I am also grateful to the AmeriCorps team as a whole. We’ve had some laughs. We sorted a lot of potatoes. Cleaned and washed way too many chairs and tables. Oh, and helped over 100 people find jobs. Overall, our team is pretty

Through all the ups and downs, team services and group services, professional developments and team meetings, it’s the Ronald’s and the Staci’s that make it all worthwhile.

As Bonnie told me on day one “every day may not be great, but there will be something great in every day.”

Thank you.

Clint’s Corner10309340_340518589483945_2529511194063989212_n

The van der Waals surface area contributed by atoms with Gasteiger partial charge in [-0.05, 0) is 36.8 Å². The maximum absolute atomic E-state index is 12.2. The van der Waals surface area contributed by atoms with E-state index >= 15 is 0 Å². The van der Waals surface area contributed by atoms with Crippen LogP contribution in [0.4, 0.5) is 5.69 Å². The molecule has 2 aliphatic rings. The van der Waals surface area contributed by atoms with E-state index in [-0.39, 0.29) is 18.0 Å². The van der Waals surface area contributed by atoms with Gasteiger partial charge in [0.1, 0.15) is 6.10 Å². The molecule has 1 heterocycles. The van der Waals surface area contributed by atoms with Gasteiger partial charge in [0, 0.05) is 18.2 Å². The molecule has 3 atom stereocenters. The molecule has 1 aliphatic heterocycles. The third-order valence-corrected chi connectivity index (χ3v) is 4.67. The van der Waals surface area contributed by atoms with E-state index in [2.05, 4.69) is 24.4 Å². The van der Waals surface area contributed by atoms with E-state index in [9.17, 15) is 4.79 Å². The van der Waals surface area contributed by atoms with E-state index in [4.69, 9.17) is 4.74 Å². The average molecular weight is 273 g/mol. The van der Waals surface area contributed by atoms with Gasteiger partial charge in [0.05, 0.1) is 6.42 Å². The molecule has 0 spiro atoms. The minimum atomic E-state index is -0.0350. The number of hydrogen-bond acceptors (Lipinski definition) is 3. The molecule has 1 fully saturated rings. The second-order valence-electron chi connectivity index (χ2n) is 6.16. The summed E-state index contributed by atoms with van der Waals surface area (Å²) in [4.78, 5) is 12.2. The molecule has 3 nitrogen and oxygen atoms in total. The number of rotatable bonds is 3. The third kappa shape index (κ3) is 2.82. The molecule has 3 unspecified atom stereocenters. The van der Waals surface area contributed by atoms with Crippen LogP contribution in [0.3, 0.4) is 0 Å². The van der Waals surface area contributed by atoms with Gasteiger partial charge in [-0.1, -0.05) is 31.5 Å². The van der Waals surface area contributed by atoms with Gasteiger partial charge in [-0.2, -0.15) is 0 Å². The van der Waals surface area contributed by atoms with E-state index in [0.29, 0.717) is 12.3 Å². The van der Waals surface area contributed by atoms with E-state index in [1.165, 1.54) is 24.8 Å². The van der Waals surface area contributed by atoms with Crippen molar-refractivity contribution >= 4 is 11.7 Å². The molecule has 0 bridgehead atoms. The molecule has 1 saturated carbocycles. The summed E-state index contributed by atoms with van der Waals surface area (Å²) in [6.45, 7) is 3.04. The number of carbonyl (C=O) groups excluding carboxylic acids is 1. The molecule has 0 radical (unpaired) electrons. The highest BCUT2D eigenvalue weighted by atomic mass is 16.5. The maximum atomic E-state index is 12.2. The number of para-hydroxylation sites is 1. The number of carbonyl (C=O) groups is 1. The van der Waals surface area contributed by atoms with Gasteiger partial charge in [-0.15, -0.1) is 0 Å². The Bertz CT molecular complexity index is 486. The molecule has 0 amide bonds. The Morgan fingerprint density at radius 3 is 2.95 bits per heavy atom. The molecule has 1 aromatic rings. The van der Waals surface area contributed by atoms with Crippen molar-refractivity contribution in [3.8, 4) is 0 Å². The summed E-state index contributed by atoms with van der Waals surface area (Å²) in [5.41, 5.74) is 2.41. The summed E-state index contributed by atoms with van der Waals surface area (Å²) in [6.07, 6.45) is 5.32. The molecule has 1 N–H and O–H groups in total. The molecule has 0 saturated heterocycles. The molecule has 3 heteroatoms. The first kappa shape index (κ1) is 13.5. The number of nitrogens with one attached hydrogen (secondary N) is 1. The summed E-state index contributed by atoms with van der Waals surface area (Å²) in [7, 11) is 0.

Instead of the regular monthly article, I decided to post a slideshow I spent a couple of months working on. Though I feel there’s no way to accurately express our experiences and accomplishments through pictures alone and words alone, I tried and I believe I came close…

However, to put a number on our accomplishments… our goal for one on one customers served in our target population was 2500. By July, we recorded 2607. Our target populations includes veterans, the homeless, older workers, at risk youth, people with disabilities, and former offenders. Our goal for community outreaches for the year was 475, and we did 1251 outreaches. We set to help 100 job seekers find work; we recorded 103 customers obtaining employment as of July. This team deserves the right to feel proud of what we achieved this year together.

Please enjoy the slideshow and I thank all of you for viewing!

August Cover